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abstract = "Organisms are faced with variable environments and one of the most common solutions to cope with such variability is phenotypic plasticity, a modification of the phenotype to the environment. These modifications are commonly modelled in evolutionary theories as adaptive, influencing ecological and evolutionary processes. If plasticity is adaptive, we would predict that the closer to fitness a trait is, the less plastic it would be. To test this hypothesis, we conducted a meta-analysis of 213 studies and measured the plasticity of each reported trait as a coefficient of variation. Traits were categorized as closer to fitness-life-history traits including reproduction and survival related traits, and farther from fitness-non-life-history traits including traits related to development, metabolism and physiology, morphology and behaviour. Our results showed, unexpectedly, that although traits differed in their amounts of plasticity, trait plasticity was not related to its proximity to fitness. These findings were independent of taxonomic groups or environmental types assessed. We caution against general expectations that plasticity is adaptive, as assumed by many models of its evolution. More studies are needed that test the adaptive nature of plasticity, and additional theoretical explorations on adaptive and non-adaptive plasticity are encouraged.",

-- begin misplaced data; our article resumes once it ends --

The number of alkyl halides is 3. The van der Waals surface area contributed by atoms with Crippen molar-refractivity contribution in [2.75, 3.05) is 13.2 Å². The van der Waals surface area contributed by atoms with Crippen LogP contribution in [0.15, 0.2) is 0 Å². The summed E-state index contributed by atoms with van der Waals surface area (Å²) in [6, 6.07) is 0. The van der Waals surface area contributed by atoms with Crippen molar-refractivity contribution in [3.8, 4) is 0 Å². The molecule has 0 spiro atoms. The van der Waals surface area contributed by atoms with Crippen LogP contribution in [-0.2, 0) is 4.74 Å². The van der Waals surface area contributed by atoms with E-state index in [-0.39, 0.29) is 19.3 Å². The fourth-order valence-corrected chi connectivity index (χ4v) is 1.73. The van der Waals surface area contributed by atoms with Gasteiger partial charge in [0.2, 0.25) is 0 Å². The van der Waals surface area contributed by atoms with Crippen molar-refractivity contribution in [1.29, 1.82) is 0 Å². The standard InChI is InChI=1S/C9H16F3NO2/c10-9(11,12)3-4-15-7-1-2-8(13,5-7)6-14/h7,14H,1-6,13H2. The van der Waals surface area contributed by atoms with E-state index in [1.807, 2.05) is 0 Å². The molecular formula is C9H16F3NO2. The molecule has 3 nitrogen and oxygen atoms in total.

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Adaptive phenotypic plasticity for life-history and less fitness-related traits. / Acasuso-Rivero, Cristina; Murren, Courtney J; Schlichting, Carl D; Steiner, Ulrich K.

In: Proceedings of the Royal Society B: Biological Sciences, Vol. 286, No. 1904, 20190653, 12.06.2019.

Research output: Contribution to journalJournal articleResearchpeer-review

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T1 - Adaptive phenotypic plasticity for life-history and less fitness-related traits

AU - Acasuso-Rivero, Cristina

AU - Murren, Courtney J

AU - Schlichting, Carl D

AU - Steiner, Ulrich K

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AB - Organisms are faced with variable environments and one of the most common solutions to cope with such variability is phenotypic plasticity, a modification of the phenotype to the environment. These modifications are commonly modelled in evolutionary theories as adaptive, influencing ecological and evolutionary processes. If plasticity is adaptive, we would predict that the closer to fitness a trait is, the less plastic it would be. To test this hypothesis, we conducted a meta-analysis of 213 studies and measured the plasticity of each reported trait as a coefficient of variation. Traits were categorized as closer to fitness-life-history traits including reproduction and survival related traits, and farther from fitness-non-life-history traits including traits related to development, metabolism and physiology, morphology and behaviour. Our results showed, unexpectedly, that although traits differed in their amounts of plasticity, trait plasticity was not related to its proximity to fitness. These findings were independent of taxonomic groups or environmental types assessed. We caution against general expectations that plasticity is adaptive, as assumed by many models of its evolution. More studies are needed that test the adaptive nature of plasticity, and additional theoretical explorations on adaptive and non-adaptive plasticity are encouraged.